I will carry EURO with me.
How is the airport? I guess it is bad price?
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Obviously all exchange offices in the world charge some explicit or implicit commission. In Russia, almost always there is just implicit comission in a form that the exchange rate at the office differs from current market exchange rate at Moscow Interbank Exchange. So each exchange office has exchange rates clearly displayed and that's excatly how much rubles you get per one euro, no additional commission is taken. The only difference between exchange offices is this rate.
Nowadays that the market exchange rate can change substantionally within one day, all exchange offices change their exchange rate several times per day, and many online services may have outdated information. So the best option is to know current market exchange rate and look for offices that offer a rate close to the market rate. A difference below 1 ruble is very good, and below 2 rubles is still bearable.
However, you might not be able to know current market exchange rate. In this case a good criteria is the difference between buy and sell rate at a particular exchange office. (Obviously, the market rate is something in between.) So, a difference between sell and buy below 1.5 rubles is a very good deal, below 2.5 rubles is quite good, and above 4 rubles is quite bad, usually it is easy to find something better.
However, you should also consider the tradeoff for money versus your time. The difference between the best rate you can get and the rate you get in the nearest office will usually be below 4 rubles per euro (and often even less). If you want to exchange, say, €200, the difference will be 800 rubles, which is about €11. It is up to you to decide whether time spent looking for a better price is worth this profit.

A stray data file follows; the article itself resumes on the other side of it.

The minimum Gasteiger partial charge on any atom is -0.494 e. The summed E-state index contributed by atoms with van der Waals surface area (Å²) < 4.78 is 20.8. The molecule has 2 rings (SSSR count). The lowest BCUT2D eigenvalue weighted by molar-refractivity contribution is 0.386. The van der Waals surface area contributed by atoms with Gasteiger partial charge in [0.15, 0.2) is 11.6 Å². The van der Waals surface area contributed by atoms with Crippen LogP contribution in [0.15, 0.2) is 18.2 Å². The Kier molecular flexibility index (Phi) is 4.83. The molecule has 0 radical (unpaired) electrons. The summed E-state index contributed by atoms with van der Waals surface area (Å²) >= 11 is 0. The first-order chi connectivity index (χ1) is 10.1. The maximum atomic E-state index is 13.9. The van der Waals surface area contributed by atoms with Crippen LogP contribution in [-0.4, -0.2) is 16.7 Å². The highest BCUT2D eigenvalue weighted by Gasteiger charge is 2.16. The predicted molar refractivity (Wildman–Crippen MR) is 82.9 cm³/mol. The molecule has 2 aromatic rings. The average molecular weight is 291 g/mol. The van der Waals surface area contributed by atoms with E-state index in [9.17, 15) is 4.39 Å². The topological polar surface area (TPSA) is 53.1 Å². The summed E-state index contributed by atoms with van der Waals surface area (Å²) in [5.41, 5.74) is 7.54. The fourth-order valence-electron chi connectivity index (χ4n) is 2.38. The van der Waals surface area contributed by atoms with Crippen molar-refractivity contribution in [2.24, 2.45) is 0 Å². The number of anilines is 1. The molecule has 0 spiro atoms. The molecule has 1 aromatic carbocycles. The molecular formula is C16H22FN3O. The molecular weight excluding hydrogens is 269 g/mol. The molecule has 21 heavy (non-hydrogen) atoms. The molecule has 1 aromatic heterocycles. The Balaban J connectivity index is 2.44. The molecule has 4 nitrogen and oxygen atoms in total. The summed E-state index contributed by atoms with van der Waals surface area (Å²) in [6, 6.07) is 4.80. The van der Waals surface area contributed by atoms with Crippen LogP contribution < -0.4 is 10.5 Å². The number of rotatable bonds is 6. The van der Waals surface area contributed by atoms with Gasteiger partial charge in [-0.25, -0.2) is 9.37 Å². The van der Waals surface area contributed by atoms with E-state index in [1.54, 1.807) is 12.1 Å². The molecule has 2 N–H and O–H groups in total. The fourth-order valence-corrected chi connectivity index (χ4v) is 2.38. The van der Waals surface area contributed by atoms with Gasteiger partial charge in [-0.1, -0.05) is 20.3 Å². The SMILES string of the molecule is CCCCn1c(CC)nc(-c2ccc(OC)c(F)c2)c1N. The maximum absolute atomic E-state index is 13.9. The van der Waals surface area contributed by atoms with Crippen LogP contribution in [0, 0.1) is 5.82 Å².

It also should be noted that in many places in Russia you can pay by a credit card (Visa/MasterCard/Maestro), so you might find that you do not need cash that much. (Do not hope to cope with credit card only, but you might expect up to some 80% of all spending to be done by credit card.) Check with your bank what exchange rate and comission they will apply for credit card ruble transaction and for withdrawing rubles from ATM — you may find some option chaper than cash exchange.
The airport exchange rate is usually not very good; there are, however, a lot of exchanges in Moscow proper, and will have signs outside their offices listing the current exchange rate, but be aware that many of them won't speak any language other than Russian. You'd probably have more luck finding someone who speaks English/other languages at one of the national banks, but the exchange rate won't be as competitive, and you might have to wait a while.
Also, be aware that money exchange places in Moscow tend to be very, very picky in terms of what bills they're willing to accept; I'm usually coming from the US, and they will only accept $20 bills, and those bills have to be immaculate. No writing, no tears, no ink stains, and no creases/wrinkles. I'm not sure if they're quite as picky at the national bank branches. I go through the money I'm going to bring to Moscow before I leave, and I usually end up having to exchange 2/3s of the bills I get from a typical ATM for other bills.
Most bureaux de change around the world advertise their commission as 0% and make profit through the difference between the advertised exchange rate and whatever is the Central Bank's exchange rate on that day.
Your best bet is to use a website to compare all of the exchange spots in Moscow and find the one with the best exchange rate.